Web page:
There hasn’t been a more fitting Kodak moment for the George Eastman Museum than when they recently purchased two remarkably rare boxes of Kodak films. The first is the only known box of Kodak Film introduced for the Kodak camera in 1888, and the other is one of three boxes of Kodak Transparent Film introduced in 1889.
The price of a Kodak camera in 1888 was $25, and for a fee of $10 the film was developed, the prints were made, and a new roll of film was inserted before the camera was sent back to the owner. Due to the ease of use, the company adopted the slogan “You press the button, we do the rest.”
Roll film established the Eastman Kodak Company as one of the most successful and profitable businesses for much of the twentieth century, with their Kodak snapshots representing a cultural phenomenon. Eastman’s Transparent Film was another ingenious product used by most people experimenting with early motion pictures, including Thomas Edison’s assistant W. K. L. Dickson.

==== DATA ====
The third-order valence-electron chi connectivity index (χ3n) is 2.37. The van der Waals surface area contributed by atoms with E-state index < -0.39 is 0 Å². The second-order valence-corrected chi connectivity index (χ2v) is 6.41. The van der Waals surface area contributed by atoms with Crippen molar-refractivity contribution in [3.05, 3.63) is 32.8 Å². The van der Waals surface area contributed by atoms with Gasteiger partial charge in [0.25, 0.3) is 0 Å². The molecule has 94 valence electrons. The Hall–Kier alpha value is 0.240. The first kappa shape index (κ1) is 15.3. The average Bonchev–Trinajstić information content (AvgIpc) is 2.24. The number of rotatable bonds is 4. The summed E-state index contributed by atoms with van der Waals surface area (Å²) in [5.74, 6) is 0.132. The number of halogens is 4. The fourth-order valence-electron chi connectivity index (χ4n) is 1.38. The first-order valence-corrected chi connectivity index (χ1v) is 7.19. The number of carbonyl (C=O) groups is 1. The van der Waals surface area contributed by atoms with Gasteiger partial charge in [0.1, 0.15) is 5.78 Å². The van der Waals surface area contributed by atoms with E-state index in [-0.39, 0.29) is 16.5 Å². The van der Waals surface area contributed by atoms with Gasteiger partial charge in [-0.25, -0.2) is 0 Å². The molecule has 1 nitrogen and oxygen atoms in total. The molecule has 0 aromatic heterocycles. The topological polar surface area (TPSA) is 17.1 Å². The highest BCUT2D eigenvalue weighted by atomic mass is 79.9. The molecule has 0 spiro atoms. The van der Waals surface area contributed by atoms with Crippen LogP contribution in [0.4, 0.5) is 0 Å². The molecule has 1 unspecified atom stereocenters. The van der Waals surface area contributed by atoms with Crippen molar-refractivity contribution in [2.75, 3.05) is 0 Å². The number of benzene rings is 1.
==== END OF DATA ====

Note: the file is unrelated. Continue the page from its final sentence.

Along with examples of the Kodak camera, case, shipping box, and sample images, the two unopened boxes of Kodak film complete the Eastman Museum’s original Kodak collection. “These two rolls of film make a critical contribution to the Eastman Museum’s holdings of photographic technology—considered the leading collection of its kind in the world,” said Bruce Barnes, Ron and Donna Fielding Director, George Eastman Museum. “Given their importance and rarity, these boxes of film are not only among of the most significant objects in our technology collection, they are also extremely important to the evolution of photography and the history of Rochester, New York.”
Both boxes of film are currently on display at the George Eastman Museum in Rochester, New York.
All images via the George Eastman Museum.